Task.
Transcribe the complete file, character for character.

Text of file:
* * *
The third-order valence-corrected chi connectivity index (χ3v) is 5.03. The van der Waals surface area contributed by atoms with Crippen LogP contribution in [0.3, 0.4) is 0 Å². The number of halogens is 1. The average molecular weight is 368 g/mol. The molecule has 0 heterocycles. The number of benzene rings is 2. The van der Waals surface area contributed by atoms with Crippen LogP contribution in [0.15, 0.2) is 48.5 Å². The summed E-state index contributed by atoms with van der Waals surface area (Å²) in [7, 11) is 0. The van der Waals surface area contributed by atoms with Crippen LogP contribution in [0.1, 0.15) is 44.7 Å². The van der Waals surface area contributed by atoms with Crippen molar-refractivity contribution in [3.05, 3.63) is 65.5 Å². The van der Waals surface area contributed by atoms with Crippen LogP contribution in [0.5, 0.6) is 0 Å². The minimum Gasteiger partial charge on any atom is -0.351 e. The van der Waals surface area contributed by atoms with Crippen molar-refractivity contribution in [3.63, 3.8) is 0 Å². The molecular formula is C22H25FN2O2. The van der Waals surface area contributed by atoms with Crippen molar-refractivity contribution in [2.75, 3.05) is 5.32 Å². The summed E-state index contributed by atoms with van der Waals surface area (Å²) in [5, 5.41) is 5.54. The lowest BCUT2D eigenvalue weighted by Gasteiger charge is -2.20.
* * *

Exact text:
The third-order valence-corrected chi connectivity index (χ3v) is 5.03. The van der Waals surface area contributed by atoms with Crippen LogP contribution in [0.3, 0.4) is 0 Å². The number of halogens is 1. The average molecular weight is 368 g/mol. The molecule has 0 heterocycles. The number of benzene rings is 2. The van der Waals surface area contributed by atoms with Crippen LogP contribution in [0.15, 0.2) is 48.5 Å². The summed E-state index contributed by atoms with van der Waals surface area (Å²) in [7, 11) is 0. The van der Waals surface area contributed by atoms with Crippen LogP contribution in [0.1, 0.15) is 44.7 Å². The van der Waals surface area contributed by atoms with Crippen molar-refractivity contribution in [3.05, 3.63) is 65.5 Å². The van der Waals surface area contributed by atoms with Crippen LogP contribution in [0.5, 0.6) is 0 Å². The minimum Gasteiger partial charge on any atom is -0.351 e. The van der Waals surface area contributed by atoms with Crippen molar-refractivity contribution in [3.63, 3.8) is 0 Å². The molecular formula is C22H25FN2O2. The van der Waals surface area contributed by atoms with Crippen molar-refractivity contribution in [2.75, 3.05) is 5.32 Å². The summed E-state index contributed by atoms with van der Waals surface area (Å²) in [5, 5.41) is 5.54. The lowest BCUT2D eigenvalue weighted by Gasteiger charge is -2.20.